One of the big things this season is that you put on a lot of weight. Could you tell us more about that? You actually put on what, 50 pounds I think it is?
Rob McElhenney: Yes. A little over 50 pounds. I think the final count is like 52 or something—53.
Where was the reasoning behind this? Were you guys just like, “Oh, we think it’d be funny is Mac got fat?” What did you guys think about that?
Rob McElhenney: No. Ultimately, what happened was, it was in between seasons last year; six into seven. And, I was watching a popular sitcom, and I noticed that the actors were getting better looking as the years were going by, and I started to think about any show that I have ever seen in which that wasn’t the case.
I feel like shows in their sixth, seventh, and eighth season, the actors have a lot more money, they become a little bit more famous, and they have better access to better wardrobe, new hair, new teeth, sometimes plastic surgery. And, I thought how untrue of life that was, that especially characters like this who abuse themselves in so many different ways, would start to look—would start to deteriorate over time and certainly wouldn’t look better.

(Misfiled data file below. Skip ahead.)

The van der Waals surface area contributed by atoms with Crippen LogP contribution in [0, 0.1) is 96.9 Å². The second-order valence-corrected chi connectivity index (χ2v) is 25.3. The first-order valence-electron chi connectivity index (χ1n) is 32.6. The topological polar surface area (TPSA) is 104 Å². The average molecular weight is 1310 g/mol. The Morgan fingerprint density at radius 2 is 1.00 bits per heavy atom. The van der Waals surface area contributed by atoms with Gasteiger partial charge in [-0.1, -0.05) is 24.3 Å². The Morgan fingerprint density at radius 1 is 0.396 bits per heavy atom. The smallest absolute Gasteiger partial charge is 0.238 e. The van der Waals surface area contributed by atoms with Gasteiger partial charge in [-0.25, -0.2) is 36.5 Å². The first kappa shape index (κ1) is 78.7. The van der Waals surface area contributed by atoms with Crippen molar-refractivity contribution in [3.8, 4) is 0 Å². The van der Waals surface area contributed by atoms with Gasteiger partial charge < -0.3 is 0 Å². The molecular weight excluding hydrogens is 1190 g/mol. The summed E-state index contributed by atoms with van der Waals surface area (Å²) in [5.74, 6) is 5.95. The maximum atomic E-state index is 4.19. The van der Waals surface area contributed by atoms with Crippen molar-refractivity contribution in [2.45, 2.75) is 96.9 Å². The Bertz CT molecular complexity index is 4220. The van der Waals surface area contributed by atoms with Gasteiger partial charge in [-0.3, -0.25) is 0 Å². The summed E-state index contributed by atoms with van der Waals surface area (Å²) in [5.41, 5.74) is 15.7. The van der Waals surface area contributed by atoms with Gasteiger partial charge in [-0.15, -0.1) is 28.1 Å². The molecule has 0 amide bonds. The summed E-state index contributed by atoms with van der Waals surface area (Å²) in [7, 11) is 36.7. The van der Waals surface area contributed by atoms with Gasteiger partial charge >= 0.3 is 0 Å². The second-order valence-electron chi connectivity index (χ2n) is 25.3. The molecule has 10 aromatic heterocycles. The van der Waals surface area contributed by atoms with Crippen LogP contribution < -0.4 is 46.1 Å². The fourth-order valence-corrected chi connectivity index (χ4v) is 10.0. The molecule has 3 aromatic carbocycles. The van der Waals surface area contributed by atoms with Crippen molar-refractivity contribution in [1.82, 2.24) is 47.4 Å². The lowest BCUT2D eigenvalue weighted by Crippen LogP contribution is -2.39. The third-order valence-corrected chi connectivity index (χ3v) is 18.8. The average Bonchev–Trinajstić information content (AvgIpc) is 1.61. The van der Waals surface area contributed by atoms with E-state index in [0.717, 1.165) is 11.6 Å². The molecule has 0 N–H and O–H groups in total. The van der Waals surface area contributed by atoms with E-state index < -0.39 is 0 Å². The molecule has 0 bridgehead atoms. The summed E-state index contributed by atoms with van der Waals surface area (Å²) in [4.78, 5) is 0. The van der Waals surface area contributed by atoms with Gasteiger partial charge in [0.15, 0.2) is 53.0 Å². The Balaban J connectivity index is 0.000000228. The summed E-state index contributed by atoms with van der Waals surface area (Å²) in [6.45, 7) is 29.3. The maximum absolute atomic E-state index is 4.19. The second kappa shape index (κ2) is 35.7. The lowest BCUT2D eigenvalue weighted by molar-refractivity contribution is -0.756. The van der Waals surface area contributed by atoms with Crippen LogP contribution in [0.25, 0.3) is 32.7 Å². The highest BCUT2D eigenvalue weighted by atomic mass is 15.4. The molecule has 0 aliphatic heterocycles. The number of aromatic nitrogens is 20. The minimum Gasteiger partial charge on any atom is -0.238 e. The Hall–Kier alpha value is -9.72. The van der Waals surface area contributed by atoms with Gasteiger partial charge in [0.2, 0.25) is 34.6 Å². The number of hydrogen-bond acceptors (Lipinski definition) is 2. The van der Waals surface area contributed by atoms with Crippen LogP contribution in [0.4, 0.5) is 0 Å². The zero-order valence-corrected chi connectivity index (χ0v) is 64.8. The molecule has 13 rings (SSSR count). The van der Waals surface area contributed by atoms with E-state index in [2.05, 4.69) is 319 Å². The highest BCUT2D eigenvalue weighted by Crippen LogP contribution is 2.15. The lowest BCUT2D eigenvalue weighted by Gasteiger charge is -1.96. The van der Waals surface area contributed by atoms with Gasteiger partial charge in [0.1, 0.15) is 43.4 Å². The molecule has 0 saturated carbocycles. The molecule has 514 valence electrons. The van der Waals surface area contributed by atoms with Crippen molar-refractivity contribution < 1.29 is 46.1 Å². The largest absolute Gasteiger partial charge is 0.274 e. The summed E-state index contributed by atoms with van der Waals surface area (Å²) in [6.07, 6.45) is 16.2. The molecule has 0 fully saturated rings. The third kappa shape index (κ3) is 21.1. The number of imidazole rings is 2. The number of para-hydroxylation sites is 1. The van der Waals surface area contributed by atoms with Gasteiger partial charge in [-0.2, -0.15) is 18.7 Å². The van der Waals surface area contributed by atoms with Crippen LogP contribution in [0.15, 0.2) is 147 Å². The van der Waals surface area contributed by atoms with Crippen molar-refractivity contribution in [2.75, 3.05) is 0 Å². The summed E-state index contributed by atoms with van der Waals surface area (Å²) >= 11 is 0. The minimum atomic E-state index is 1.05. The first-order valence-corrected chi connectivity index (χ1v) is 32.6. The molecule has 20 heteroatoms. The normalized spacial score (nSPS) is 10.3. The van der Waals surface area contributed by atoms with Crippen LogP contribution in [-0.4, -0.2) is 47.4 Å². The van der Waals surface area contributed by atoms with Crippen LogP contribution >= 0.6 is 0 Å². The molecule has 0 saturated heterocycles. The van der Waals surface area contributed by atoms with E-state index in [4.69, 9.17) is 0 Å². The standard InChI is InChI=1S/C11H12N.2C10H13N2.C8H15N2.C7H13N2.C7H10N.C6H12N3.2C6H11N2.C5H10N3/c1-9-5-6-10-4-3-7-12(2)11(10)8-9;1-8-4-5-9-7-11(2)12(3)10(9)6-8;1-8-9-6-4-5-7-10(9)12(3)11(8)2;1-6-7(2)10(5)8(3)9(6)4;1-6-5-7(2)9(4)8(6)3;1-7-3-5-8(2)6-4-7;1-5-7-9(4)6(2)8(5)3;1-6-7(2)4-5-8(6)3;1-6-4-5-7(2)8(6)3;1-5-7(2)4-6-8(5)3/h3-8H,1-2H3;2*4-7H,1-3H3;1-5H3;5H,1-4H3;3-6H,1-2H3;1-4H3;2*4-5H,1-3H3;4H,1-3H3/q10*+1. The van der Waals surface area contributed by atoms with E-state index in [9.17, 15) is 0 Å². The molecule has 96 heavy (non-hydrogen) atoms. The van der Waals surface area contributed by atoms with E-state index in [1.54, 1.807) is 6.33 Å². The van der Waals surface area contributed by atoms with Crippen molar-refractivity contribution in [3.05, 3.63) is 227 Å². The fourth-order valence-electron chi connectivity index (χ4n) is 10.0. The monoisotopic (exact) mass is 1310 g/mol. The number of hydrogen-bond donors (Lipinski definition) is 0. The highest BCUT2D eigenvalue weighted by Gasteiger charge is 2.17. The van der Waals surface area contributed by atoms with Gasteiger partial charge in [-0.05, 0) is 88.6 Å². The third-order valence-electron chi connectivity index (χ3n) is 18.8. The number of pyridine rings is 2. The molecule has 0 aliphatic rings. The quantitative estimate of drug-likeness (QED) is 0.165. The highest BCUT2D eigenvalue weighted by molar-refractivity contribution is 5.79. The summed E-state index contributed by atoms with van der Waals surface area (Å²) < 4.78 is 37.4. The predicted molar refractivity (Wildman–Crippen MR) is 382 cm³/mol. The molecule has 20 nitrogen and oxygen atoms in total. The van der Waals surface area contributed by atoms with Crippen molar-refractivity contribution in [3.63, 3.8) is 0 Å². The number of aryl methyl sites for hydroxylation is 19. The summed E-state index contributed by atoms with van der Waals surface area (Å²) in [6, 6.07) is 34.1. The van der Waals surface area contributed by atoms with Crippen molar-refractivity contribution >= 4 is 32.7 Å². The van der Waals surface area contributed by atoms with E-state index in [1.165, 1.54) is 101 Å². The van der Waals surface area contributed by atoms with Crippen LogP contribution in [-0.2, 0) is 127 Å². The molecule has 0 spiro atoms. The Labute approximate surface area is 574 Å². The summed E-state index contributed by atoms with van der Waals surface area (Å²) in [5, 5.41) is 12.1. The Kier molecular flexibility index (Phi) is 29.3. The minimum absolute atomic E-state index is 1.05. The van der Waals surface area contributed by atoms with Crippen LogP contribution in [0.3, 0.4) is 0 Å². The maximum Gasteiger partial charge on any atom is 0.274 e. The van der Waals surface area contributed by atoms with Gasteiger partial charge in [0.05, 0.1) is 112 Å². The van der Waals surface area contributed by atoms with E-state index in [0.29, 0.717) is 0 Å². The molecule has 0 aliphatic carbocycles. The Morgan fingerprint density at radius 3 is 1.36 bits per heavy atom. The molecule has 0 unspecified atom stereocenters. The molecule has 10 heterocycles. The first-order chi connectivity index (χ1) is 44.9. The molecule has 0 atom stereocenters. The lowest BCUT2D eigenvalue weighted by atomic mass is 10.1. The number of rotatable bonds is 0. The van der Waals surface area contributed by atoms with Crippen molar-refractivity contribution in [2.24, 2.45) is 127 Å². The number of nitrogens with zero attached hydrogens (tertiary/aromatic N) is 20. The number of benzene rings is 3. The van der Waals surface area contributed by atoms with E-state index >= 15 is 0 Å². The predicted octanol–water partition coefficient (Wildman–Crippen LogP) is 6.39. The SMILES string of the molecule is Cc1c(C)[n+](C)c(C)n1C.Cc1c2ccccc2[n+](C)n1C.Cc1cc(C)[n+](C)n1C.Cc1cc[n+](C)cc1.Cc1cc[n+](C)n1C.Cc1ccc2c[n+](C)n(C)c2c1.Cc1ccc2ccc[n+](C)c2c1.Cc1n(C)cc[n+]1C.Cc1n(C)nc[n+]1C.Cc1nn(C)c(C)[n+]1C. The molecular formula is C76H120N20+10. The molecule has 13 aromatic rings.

And, our goal has always been to try and do what’s not being done on television, and literally deconstructing the sitcom. So, where most sitcoms try to make the characters as lovable and likable, and as far I’m concerned, as fake as possible, we try to go the opposite, which is to make them as deplorable as possible, just to see if we can get away with it. And, it seems like the audience responds to that.